New Rapid Transit System (RTS) Link as a double-edged sword

To improve connectivity, foster people-to-people ties and generate shared economic and social benefits between Johor, Malaysia and Singapore, the two governments are working on Johor Bahru – Singapore Rapid Transit System (RTS) Link. The RTS Link will cross the Straits of Johor via a 25m-high bridge from Woodlands North Station in Singapore to the Bukit Chagar Station in Johor Bahru. When commencing passenger service by end-2026, the RTS Link will be a standalone Light Rail Transit (LRT) System with the capacity to serve up to 10,000 commuters during peak periods, for every hour and in each direction, and it is anticipated to help lessen traffic congestion as well as the stress associated with cross-border travel.

When fully operational, the faster and easier commute between the two countries will benefit the local economy in Johor. One industry expected to benefit from the RTS Link is real estate. During the height of the property boom in Iskandar Malaysia from 2010 to 2013, many Singaporeans bought residential properties in the hopes of flipping them for investment gains or even using them as a second home. The RTS Link will be seen as a major boost for these property owners, who can now expect a stress-free cross-border journey, as well as for new owners looking to find reasonable housing options in Johor and commute back and forth for work and study in Singapore. Other than the real estate industry, tourism, retail, education, medical industries in Johor are also expected to benefit from the RTS Link.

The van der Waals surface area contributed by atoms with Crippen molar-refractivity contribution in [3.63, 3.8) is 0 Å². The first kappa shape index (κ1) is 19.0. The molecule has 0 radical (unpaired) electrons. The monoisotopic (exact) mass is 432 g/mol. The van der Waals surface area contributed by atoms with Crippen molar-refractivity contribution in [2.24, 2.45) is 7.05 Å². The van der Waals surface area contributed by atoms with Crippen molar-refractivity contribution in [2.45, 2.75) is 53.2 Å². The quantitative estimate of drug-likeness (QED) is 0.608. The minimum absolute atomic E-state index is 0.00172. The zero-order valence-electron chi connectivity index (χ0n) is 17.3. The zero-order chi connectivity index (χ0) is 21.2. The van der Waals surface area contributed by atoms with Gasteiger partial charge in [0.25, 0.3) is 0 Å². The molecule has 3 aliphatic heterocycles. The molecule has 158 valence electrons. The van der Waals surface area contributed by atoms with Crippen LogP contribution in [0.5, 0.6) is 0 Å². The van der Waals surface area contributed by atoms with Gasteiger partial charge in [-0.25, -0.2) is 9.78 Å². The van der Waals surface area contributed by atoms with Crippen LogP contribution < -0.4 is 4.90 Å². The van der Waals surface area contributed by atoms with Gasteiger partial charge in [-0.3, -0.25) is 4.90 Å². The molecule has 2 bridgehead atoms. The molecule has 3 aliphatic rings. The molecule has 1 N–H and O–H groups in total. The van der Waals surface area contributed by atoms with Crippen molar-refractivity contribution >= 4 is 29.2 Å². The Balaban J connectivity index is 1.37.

While the RTS Link certainly benefits the local economy in Johor, the game-changing transport system will potentially accelerate the issue of brain drain to Singapore. There are reportedly over 300,000 Malaysians commuting daily for work in Singapore. Currently a large number of them travel by chartered bus or private motor vehicle but as the journey between the two countries is made more convenient, more Johoreans might look for employment in Singapore commuting via the RTS Link.

There is a delicate line between increased connectivity to Singapore and brain drain, and Iskandar Malaysia will need to find the balance and tackle these issues in tandem. That being said, the state government, in collaboration with management consulting experts, should develop comprehensive strategies to maximize the benefits of the RTS Link while ensuring that Johor retains its skilled workforce and nurtures a conducive environment for new business creation in SEA.

Media reports in the past referred to Johor as potentially the next Shenzhen of Malaysia and as a possible New Jersey to Singapore’s Manhattan. With a strong focus on innovation, strategic partnerships, emerging sectors, and talent development, Johor has the potential to establish itself as a leading hub for new business creation in SEA, enhancing its economic growth and integration with Singapore. And as connectivity is one of the key factors to economically integrate people in these cities for reasons including trade, investment, and tourism, we will pay close attention to the new RTS Link and its impact on future developments between Johor and Singapore.